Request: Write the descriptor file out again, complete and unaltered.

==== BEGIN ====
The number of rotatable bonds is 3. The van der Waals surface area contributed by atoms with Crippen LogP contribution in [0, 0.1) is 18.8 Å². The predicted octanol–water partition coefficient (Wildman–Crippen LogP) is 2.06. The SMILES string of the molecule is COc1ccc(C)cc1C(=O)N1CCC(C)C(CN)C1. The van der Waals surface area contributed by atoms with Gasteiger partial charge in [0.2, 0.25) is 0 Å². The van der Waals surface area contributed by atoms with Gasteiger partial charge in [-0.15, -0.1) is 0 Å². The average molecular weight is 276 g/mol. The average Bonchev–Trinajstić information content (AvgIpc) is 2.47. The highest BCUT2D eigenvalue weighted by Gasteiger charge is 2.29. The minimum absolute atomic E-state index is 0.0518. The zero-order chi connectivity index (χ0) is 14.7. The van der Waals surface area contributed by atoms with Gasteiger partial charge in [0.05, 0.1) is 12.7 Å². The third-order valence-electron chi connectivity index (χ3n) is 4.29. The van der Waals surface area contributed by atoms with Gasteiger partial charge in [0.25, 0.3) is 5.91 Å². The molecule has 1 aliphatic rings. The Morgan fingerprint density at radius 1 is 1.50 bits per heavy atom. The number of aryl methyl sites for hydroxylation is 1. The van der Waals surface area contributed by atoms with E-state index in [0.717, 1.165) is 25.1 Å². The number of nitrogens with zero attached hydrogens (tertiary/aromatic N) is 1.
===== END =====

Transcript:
The number of rotatable bonds is 3. The van der Waals surface area contributed by atoms with Crippen LogP contribution in [0, 0.1) is 18.8 Å². The predicted octanol–water partition coefficient (Wildman–Crippen LogP) is 2.06. The SMILES string of the molecule is COc1ccc(C)cc1C(=O)N1CCC(C)C(CN)C1. The van der Waals surface area contributed by atoms with Gasteiger partial charge in [0.2, 0.25) is 0 Å². The van der Waals surface area contributed by atoms with Gasteiger partial charge in [-0.15, -0.1) is 0 Å². The average molecular weight is 276 g/mol. The average Bonchev–Trinajstić information content (AvgIpc) is 2.47. The highest BCUT2D eigenvalue weighted by Gasteiger charge is 2.29. The minimum absolute atomic E-state index is 0.0518. The zero-order chi connectivity index (χ0) is 14.7. The van der Waals surface area contributed by atoms with Gasteiger partial charge in [0.05, 0.1) is 12.7 Å². The third-order valence-electron chi connectivity index (χ3n) is 4.29. The van der Waals surface area contributed by atoms with Gasteiger partial charge in [0.25, 0.3) is 5.91 Å². The molecule has 1 aliphatic rings. The Morgan fingerprint density at radius 1 is 1.50 bits per heavy atom. The number of aryl methyl sites for hydroxylation is 1. The van der Waals surface area contributed by atoms with E-state index in [0.717, 1.165) is 25.1 Å². The number of nitrogens with zero attached hydrogens (tertiary/aromatic N) is 1.